Plundering of the symmetrically shaped stones on the Wall was rife at this time.  An easy way to obtain materials for new houses and whole settlements – Walltown, Wallhouses, and Wall are all hamlets constructed by using the legacy of the Roman stonemasons.  Credit for halting this desturction of the country's most important archaeological remains must be attributed to William Hutton, a well learned and well travelled historian, most noted for his "History of Birmingham".  He published “History of the RomanWall” in 1802 and in so doing chastised the locals for plundering their heritage and was thereby instrumental in initiating the conservation of what remained of the Wall. 
In about 1770, and when the mail coaches started, our building  became a Coaching Inn known as the Red Lion and served then not only as the excise office, but also the Post Office.
There were two daily  competing Coach services  between Newcastle and Carlisle – “The Royal Mail “ calling for horse change at The Sun Inn (now the Conservative Club) and the “True Briton” changing horses at the Red Lion.  There was great rivalry between the two coaches particularly on the run to Newcastle, via Hexham and Corbridge - the “True Briton” often catching up with the “Royal Mail” –even though the schedules showed “True Briton” departed 80 minutes after the Royal Mail.  The journey from Newcastle to Carlisle took 8 hours with two horse changes - Haltwhistle and Hexham.

But this was a prosperous time for the hotel and there was a major rebuilding, with a large extension being built to the rear, new stables and the frontage being redesigned to its present façade with three stories – the first three story building in town. All vestiges of the medieval Pele tower were built over – most of them not to be rediscovered until 1996


The three castles plaque high on the parapet of the building, is a so called "Fire Mark" indicatiing coverage by the Newcastle Upon Tyne Fire-Office - numbered 1788 - is this the membership number, or the year of the rebuilding?  Newcastle Upon Tyne Fire-Office was founded in 1783 and,  through various mergers,  can now be traced to be absorbed into the modern day Aviva Insurance  Co.  .
In 1836 the Newcastle to Carlisle Railway came – (an amazingly quick railway development when it was only in 1825 that the first Shildon to Darlington and Stockton passenger railway was demonstrated).  At this time when the first railway time tables were published, the spelling of the town’s name became standardised. There are many variations in the records and in the maps of the pre-railway era, but we fancy the railway pioneers adoped the distortion of the name to reflect the railway era.  True or not – many of our visitors assume the town’s name originated from that time.
The arrival of the railway saw a demise of the Coach services and commercial orientation became focused on the west end of the town nearer the station.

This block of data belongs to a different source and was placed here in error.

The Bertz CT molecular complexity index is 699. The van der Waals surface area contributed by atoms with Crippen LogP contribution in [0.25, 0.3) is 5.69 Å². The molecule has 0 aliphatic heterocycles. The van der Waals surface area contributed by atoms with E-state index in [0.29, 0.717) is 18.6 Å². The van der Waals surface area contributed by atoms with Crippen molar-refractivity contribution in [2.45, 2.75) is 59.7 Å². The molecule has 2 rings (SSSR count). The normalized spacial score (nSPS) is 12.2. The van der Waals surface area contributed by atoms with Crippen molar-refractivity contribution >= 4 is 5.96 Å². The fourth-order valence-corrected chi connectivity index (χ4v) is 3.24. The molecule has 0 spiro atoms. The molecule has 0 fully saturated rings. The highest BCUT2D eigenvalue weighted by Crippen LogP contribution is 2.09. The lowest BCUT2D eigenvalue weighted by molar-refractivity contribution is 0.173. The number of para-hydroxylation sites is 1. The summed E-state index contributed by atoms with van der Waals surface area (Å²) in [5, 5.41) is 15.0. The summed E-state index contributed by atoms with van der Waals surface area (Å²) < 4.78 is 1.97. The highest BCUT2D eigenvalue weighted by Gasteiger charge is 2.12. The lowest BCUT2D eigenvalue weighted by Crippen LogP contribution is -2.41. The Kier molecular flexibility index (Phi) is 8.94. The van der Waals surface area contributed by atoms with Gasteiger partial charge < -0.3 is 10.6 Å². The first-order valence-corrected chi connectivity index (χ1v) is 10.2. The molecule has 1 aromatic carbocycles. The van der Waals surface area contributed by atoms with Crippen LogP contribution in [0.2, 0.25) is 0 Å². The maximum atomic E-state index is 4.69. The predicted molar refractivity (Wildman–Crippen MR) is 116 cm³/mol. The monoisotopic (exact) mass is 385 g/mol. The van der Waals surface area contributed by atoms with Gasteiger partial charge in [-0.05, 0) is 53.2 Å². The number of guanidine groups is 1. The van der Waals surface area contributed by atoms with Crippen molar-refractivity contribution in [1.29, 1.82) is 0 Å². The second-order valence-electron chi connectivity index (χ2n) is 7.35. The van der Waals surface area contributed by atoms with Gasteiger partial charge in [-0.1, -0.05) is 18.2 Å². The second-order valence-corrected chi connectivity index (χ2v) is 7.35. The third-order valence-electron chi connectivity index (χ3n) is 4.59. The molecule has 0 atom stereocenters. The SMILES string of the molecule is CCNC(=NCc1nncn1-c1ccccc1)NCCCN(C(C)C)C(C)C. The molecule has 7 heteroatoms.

However this was another boom time for Haltwhistle with the quick development of coal mining, quarrying, brickworks and other industries the population almost doubled in 50 years.  The Alston branch was opened there was a wagon way up to Cawfields Quarry on Hadrian’s Wall – the route of which can be followed along Haltwhistle Burn past many remains of the Industrial activity of those days.

Soon there were 10 hostelries in the town, the new town plan envisaged all buildings being three stories, the Mechanics’ Institute (now the library), Hospital and Church Hall (now sadly neglected despite efforts for a revival)  and the expanding railway network bought new opportunities to the farmers who were soon importing and exporting large numbers of cattle and sheep via the railway.  The Red Lion, after taking a back seat after the end of coaching (it even became a Temperance Hotel for a (very) short period) took on a new importance - adjoining the expanding cattle mart on the site now occupied by the Supermarket.  It became the farmers’ pub and had a special significance to the farming community.  The hotel was twice further extended in 1875  and again in 1917.
But the boom times would not last forever, slowly the traditional industries began to expire – the development of the road network and the onset of private motoring started to deplete the commercial life of the town.  The railway to Alston was closed in 1976 and Haltwhistle’s traditional status as a market town was eroded by the freedom of private transport the modern population enjoyed. The town centre could not compete with the newly accessible shopping centres of Hexham, Carlisle and Newcastle.  Whilst the local industries adjusted  into to newly developed production of chemicals, paints, plastics,  a significant number of small businesses folded leaving, in the late 1980’s, more business premises closed in the town than remained open!
So it was that after years of decline the old Red Line faded out and eventually closed down in 1989 – a symbolic low point for the Town.  
In 1994 we were persuaded to have a look at the now rotting building and soon realised that there was a great wealth of architectural features and business potentail just waiting to be reborn.
After two years of planning, during which time we discovered Haltwhistle’s status as the Centre of Britain, we bought the building, totally stripping down all the rotting timber and plaster, reopening in May 1997 as today’s Centre of Britain Hotel  -our modern presentation including many archaeological features which were discovered during the building work.  Eminent Archaeologist, Peter Ryder of Riding Mill was employed to monitor and record all archaeological detail and his comprehensive report is available for inspection.
The reopening of the Hotel coincided with the opening of the A69 bypass – a further blow to –the traditional businesses of the town which relied on passing trade – or was it?  This fundamental change in the status of the town led to the development of a more positive sustainable business attitude, with, like the Hotel, the emphasis on attracting people here as a destination and/or providing specialist shops and businesses attractive to both locals and visitors.  Once again the Main Street is thriving.

The town has enjoyed three epochs of greatness – Romans, Reivers and Industrial Revolution.  Now the ancient Eras, combined with our unique tranquil landscape and the unequalled friendliness of the people will build towards Haltwhistle’s potential new epoch as a visitor destination.